Rodrigo Duterte: Filipino President tells court he would rather face firing squad than be jailed if he is found guilty of crimes against humanity

Filipino leader stands accused of ordering thousands of extra-judicial killings during infamous war on drugs campaign

Tom Barnes
Saturday 10 February 2018 17:32
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Philippine president Rodrigo Duterte has been accused of ordering thousands of extra-judicial killings during his war on drugs
Philippine president Rodrigo Duterte has been accused of ordering thousands of extra-judicial killings during his war on drugs

Philippine president Rodrigo Duterte has told the International Criminal Court that he would rather face a firing squad than be jailed if he is found guilty of crimes against humanity.

The ICC has launched a preliminary investigation into the controversial leader to determine whether it can charge him over the deaths of thousands of Filipinos in his infamous war on drugs.

Prosecutor Fatou Bensouda said there were allegations police carried out “extra-judicial” killings as part of a campaign to crack down on the sale and use of illegal drugs in the southeast Asian country.

Mr Duterte has since fired back at the court, encouraging it to investigate his actions and questioning if it had the jurisdiction to charge him.

“I would ask for the rare privilege of talking to you. Just the two of us in the room,” Mr Duterte told a news conference, referring to Mrs Bensouda.

”I welcome you. If you want to find me guilty, go ahead. So be it. Find a country where they kill people with a firing squad and I‘m ready. If you haul me into a rigmarole of trial and trial, no need. Go ahead and proceed in your investigation. Find me guilty, of course. You can do that.”

Around 4,000 mostly urban poor Filipinos have been killed by police in Mr Duterte’s signature campaign, which has drawn concern from the international community.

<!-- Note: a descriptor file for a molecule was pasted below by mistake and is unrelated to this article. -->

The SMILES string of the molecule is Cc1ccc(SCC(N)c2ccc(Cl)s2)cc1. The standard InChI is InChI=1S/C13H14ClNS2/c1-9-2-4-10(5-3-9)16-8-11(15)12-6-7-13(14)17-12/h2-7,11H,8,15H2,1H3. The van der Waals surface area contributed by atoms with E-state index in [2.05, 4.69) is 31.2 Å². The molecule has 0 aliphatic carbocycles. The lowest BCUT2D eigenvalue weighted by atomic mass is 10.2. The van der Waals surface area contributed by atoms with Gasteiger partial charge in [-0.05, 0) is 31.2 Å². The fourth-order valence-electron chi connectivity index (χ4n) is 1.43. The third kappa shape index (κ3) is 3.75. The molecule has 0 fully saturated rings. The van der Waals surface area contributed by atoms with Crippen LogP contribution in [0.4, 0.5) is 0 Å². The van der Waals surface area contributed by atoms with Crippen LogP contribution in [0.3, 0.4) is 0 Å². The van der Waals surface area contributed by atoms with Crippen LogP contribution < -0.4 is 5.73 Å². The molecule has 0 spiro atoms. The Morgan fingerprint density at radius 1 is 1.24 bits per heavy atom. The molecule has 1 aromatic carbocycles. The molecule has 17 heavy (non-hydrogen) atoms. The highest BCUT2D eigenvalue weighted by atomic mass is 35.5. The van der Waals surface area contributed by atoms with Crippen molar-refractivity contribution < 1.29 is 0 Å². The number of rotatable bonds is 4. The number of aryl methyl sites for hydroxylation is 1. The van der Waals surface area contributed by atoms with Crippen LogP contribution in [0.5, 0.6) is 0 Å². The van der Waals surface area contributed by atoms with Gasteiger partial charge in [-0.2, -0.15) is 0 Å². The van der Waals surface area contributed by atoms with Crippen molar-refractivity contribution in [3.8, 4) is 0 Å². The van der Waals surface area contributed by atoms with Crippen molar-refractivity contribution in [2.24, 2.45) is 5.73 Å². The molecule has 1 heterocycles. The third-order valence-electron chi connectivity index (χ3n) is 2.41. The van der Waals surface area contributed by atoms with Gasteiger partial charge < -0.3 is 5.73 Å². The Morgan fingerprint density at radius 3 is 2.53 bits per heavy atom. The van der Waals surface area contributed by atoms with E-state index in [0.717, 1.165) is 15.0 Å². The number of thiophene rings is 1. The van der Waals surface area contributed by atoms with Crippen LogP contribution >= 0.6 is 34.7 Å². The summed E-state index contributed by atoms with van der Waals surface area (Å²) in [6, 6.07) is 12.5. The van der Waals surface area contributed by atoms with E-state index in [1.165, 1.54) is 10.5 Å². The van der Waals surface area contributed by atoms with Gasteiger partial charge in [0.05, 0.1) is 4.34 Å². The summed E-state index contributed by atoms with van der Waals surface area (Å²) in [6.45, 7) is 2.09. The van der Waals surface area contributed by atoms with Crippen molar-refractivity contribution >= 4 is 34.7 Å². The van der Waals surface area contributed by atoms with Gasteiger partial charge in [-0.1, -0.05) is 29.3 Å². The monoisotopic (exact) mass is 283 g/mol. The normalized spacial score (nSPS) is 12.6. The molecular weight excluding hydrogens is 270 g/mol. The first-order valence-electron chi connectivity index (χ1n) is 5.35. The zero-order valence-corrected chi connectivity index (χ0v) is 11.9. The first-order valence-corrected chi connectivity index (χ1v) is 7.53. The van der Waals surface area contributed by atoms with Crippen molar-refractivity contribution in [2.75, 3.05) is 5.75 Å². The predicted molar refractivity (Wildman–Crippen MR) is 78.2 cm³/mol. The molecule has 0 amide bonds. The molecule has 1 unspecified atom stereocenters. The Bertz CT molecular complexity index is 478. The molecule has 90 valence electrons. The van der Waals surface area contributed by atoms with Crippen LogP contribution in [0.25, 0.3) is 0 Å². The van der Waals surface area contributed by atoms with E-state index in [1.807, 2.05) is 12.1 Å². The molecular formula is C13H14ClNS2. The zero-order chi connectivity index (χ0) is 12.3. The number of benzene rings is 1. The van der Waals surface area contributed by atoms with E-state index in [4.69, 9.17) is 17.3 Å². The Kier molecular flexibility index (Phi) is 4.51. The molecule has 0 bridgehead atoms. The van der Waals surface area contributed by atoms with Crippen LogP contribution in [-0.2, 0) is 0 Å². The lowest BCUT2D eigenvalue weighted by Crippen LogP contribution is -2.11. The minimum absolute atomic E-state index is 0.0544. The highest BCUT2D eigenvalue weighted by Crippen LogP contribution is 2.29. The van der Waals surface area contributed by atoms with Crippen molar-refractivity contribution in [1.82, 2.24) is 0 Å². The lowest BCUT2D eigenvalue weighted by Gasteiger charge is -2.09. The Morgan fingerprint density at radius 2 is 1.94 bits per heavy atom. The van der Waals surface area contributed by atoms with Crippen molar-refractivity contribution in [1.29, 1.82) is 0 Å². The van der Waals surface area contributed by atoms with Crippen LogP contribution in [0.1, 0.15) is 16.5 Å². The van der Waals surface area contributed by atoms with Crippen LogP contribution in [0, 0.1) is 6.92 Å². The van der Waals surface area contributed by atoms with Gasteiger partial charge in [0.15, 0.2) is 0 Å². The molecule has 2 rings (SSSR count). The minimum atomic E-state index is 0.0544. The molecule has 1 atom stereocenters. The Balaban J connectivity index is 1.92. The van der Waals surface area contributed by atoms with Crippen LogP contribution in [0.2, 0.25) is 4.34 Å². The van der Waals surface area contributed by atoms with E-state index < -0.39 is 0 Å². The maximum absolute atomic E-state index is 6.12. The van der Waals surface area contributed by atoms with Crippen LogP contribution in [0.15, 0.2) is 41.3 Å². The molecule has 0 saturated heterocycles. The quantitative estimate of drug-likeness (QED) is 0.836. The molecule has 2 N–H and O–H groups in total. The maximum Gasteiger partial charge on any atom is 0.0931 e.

Activists have claimed the death toll is far higher than reported figures and have made accusations of a systematic cover-up, a claim the government and police forces deny.

The examination is the first formal step the ICC prosecutor takes when considering whether a situation in a member state could eventually lead to charges. The process may take years.

The complaints to the ICC came from a lawyer and two politicians. They include the accounts of two self-confessed hit men.

The men said they killed at Mr Duterte’s behest when he was a city mayor, and public statements he made as president that they say amounted to “shoot-to-kill” orders.

However, Mr Duterte believes the ICC does not have jurisdiction in the Philippines because its accession to the Rome Statute was never announced in the country’s official gazette, a legal requirement.

He also vented his anger at allegations of extrajudicial killings during his campaign, saying the term could not be defined.

“What is extrajudicial killing?” he said, “There is no provision for extrajudicial killing, it is not defined anywhere.”

Additional reporting by Reuters

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